• westseattledood June 29, 2015 (1:48 pm)

    Ok, well they are just revving up with training inspectors in August, it seems. Interesting.

    Well, I don’t know, but I know this city and all neighborhoods have beaucoup unregistered, unpermitted mother-in-laws or similar….that’s more behind what I am wondering how to account for that kind of thing aside from neighbors or disgruntled tenants reporting on each other. Kind of a new thing around these parts. Life in the big city.

  • ChefJoe June 29, 2015 (1:49 pm)
    Owner occupied in west seattle ranges from 90% in Roxbury/Endolyne area to 40% in the heart of california junction.

    • WSB June 29, 2015 (1:57 pm)

      Thanks, ResearcherJoe, for the CensusExplorer link.

  • ChefJoe June 29, 2015 (1:52 pm)

    However, if you really have neighbors parking a battalion of vehicles you can always just keep hounding away at that practice by reporting to the SPD about parked vehicles not moving within 72 hr (when that occurs). Eventually they’ll get tired of paying fines (or you’ll tire of reporting it).

  • ChefJoe June 29, 2015 (2:40 pm)

    John, there’s lots of homes with this (below) type of “garage in basement” design or where an off-street garage was built into a retaining wall structure (all around greenlake you’ll see those). I suspect building codes may have called for a garage but nobody required a size to store and exit a car (maybe a lawnmower and other stuff you might have in a garden shed).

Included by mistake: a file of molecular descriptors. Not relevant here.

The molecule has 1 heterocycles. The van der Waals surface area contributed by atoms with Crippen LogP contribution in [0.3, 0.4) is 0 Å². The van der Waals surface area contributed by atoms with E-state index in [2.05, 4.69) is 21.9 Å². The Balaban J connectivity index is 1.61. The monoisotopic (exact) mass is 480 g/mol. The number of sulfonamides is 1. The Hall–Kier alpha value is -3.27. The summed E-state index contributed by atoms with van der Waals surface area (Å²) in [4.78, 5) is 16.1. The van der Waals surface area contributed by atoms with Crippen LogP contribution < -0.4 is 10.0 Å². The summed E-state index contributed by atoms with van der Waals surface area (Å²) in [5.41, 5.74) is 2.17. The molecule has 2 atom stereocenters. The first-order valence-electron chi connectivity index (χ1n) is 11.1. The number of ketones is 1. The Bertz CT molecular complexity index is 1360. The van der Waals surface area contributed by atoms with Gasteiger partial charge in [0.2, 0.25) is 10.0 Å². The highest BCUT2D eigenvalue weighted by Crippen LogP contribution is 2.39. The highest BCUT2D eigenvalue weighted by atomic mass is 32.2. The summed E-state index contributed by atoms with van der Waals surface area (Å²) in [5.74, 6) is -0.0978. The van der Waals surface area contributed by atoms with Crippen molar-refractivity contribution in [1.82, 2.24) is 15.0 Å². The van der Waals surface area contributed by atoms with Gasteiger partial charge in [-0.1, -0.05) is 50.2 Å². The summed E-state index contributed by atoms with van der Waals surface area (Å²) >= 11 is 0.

It’s probably like how all those apartments are built with sliding glass doors opening onto a railed, 6″ deep juliet balcony.

  • Question Mark June 29, 2015 (2:55 pm)

    Based on the 2010 Census, Seattle provides a census-block-to-neighborhood breakdown for the Southwest Neighborhood District [1] and the Delridge Neighborhood District [2].

    Basic home-ownership breakdown is 64% in the Southwest District (23,025 occupied housing units) and 55% in the Delridge District (14,415 occupied housing units).

    Combined, this works out to almost 61% home ownership rate in the West Seattle area.

    Happy reading,



    • WSB June 29, 2015 (3:39 pm)

      Thanks, Mark!

    • WSB June 29, 2015 (11:41 pm)

      Also, belated thanks to Michael TJ upthread for more stats – I just found that comment in the spam filter, probably automatically sent there because it was two links and no text; not that we have the parameters set that way, but Akismet has a mind of its own. Now unspammed.

  • Tracy White June 29, 2015 (7:06 pm)

    The Ford Model T manufactured from 1908 to 1927 was 66″ wide.
    Current Prius width 68.7″.
    Volkswagen Rabbits vary from 66 to 68″.

    Hey John, you’re making an apples to oranges comparison. Modern cars have their doors at the edges whereas the cars of the 1910s and 20s had running boards and smaller cabins. The Model T’s passenger compartment is just 50 inches wide at the broadest point: